When we start at the “top” of the function, each iteration reduces the cost of J(Θ_{0}, Θ_{1}), and the direction of our travel is nearly vertical along the y axis. Proportional to y, our we’re not travelling as far along the x axis. As we approach the bottom of the curve, we slowly but surely modify the direction of our travel, and a greater proportion of our travel is directed horizontally along the x axis, not vertically along the y axis.

Since the value of y represents the cost function of J(Θ_{0}, Θ_{1}), we can say that our Gradient Descent algorithm has converged when the difference between the cost function of two iterations is *sufficiently small*. There’s no right answer to what sufficiently small is, as it’s entirely dependent on your personal level of tolerance for accuracy.

I’ll give you an example - the graph below shows the the delta of a cost function between between each iteration.

As you can see, by about iteration 10 the delta between the cost function for each iteration is nearly 0, so we’re getting close to finding the ideal solution. It’s hard to see on the graph, but the delta at iteration 10 is 0.0002. Is that a good enough tolerance to say we’ve converged? That’s up to you.

For this particular data set, I know that the “perfect” hypothesis function should produce Θ_{0} = 0 and Θ_{1} = 1.

If I were to set my definintion of convergence at 0.0002, the Gradient Descent algorithm would stop after about 10 iterations. The result would produce Θ_{0} = 0.203 and Θ_{1} = 0.952. That’s not too bad; we’re *pretty* close to the right answer, but there’s room for improvement.

By iteration 150, the cost function delta between iterations has shrunk down to 0.0000008. Using *this* as our definition for convergence would produce Θ_{0} = 0.005 and Θ_{1} = 0.999. This result would give you more accurate predictions, at the expense of running additional iterations.

Both definitions of convergence are correct, but have different outcomes and goals. The choice for selecting an appropriate convergence value will depend on balacing the need for accuracy and efficiency.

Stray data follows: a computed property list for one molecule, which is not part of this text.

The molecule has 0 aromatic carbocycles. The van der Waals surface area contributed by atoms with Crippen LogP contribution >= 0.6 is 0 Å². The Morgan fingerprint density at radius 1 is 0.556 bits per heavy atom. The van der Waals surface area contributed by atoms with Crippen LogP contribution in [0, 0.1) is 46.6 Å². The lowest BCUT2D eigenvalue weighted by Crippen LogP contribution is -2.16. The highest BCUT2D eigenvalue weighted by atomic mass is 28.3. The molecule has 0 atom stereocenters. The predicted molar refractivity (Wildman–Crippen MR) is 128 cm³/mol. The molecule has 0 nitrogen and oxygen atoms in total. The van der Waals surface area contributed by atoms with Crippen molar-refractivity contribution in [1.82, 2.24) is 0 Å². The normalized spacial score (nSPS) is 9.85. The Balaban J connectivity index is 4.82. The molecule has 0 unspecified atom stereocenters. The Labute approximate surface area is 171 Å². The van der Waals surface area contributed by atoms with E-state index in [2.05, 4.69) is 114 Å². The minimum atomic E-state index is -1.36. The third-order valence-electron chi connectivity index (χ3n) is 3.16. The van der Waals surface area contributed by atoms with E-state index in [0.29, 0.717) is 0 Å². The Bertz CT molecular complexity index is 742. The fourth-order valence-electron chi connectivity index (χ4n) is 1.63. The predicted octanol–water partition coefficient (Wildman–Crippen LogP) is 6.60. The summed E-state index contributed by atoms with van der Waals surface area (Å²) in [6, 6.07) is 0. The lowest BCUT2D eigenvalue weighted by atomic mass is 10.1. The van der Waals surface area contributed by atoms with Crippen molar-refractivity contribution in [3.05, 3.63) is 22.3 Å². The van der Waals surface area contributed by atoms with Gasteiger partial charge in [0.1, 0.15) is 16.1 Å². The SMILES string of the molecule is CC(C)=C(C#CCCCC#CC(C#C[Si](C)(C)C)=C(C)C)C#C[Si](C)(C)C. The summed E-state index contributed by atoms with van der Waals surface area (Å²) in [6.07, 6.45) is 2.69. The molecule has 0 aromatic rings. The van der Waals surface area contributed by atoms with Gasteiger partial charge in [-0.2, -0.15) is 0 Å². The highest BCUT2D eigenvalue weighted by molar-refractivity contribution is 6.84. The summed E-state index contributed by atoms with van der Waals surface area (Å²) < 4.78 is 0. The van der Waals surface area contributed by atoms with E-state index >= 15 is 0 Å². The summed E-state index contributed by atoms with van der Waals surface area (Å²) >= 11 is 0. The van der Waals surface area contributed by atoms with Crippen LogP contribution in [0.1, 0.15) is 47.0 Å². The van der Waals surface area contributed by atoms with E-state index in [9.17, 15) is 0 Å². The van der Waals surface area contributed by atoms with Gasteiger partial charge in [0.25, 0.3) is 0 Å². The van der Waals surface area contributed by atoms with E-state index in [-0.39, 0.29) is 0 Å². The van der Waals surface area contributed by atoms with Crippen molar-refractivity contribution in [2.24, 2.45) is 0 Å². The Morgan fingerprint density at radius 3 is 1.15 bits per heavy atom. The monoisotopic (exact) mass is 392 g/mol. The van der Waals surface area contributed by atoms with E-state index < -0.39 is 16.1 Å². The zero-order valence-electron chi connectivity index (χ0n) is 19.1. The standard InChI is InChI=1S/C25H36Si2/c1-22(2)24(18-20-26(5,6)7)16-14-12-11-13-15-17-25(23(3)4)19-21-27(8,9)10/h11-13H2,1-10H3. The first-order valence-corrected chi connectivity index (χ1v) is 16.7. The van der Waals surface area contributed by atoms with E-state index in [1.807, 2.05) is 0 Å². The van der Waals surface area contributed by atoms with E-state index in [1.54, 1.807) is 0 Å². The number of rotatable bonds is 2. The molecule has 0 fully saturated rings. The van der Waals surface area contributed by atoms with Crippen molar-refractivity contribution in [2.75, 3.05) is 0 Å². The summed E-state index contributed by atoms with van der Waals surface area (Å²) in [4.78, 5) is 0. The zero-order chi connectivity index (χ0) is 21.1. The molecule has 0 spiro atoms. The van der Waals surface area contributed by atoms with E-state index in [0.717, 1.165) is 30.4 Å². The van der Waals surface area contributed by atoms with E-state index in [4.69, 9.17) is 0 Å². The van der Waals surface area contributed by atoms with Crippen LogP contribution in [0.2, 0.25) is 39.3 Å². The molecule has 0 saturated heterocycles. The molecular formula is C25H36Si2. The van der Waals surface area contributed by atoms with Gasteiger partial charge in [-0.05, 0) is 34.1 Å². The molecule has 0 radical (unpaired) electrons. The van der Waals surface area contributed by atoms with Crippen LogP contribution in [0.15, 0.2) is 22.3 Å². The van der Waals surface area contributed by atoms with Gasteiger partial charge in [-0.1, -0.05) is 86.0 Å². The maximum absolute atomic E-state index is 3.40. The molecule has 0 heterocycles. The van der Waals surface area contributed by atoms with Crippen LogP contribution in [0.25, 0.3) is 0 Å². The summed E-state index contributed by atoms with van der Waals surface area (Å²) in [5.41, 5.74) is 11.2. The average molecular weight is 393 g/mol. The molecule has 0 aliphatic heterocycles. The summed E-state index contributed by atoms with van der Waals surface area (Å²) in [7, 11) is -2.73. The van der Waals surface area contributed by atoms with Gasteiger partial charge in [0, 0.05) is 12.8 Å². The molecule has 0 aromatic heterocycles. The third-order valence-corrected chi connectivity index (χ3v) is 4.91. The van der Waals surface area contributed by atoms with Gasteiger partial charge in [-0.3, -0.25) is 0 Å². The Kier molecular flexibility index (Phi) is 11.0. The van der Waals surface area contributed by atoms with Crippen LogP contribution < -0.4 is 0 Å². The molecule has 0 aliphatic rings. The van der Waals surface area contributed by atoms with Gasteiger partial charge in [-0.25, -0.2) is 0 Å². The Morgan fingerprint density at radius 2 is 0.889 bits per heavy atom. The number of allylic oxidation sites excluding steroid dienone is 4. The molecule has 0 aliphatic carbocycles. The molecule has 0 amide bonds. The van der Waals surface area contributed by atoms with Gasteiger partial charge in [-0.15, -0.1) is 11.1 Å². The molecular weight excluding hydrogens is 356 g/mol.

### Implementing Gradient Descent

Source code for the Gradient Descent algorithm (implemented in Java) can be found here. Here’s a snippet of the Gradient Descent implementation:

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public LinearFunction<T> run() {
BigDecimal theta0 = new BigDecimal(0.0), tempTheta0 = new BigDecimal(0.0);
BigDecimal theta1 = new BigDecimal(0.0), tempTheta1 = new BigDecimal(0.0);
BigDecimal cost = new BigDecimal(100.0), tempCost = new BigDecimal(100.0);
Double convergence = new Double(100.0);
while (convergence > tolerance) {
tempTheta0 = calculateThetaZero(theta0, theta1);
tempTheta1 = calculateThetaOne(theta0, theta1);
cost = costFunction.at(theta0, theta1);
tempCost = costFunction.at(tempTheta0, tempTheta1);
alpha = (tempCost.doubleValue() > cost.doubleValue()) ? alpha / 2 : alpha + 0.02;
convergence = Math.abs(tempCost.doubleValue() - cost.doubleValue());
theta0 = tempTheta0;
theta1 = tempTheta1;
}
return new LinearFunction<T>(theta0, theta1);
}

The most important implementation note here is that *theta0* and *theta1* should be calulated atomically (in machine learning, they refer to this as calculating “simultaneously”). The newly computed values of theta0 and theta1 are not assigned immediatley; they are assigned to temporary variables *tempTheta0* and *tempTheta1*. Doing this ensures that we’re computing new values of theta0 and theta1 against the current values of both theta0 and theta1. If we were to perform direct assignment, the value of theta1 could be a bit off, as we would be calculating the value of theta1 against the current value of theta1, but the *new* value of theta0. This *could* still make for a workable Gradient Descent algorithm, but some unexpected behaviours can come about with direct assignment.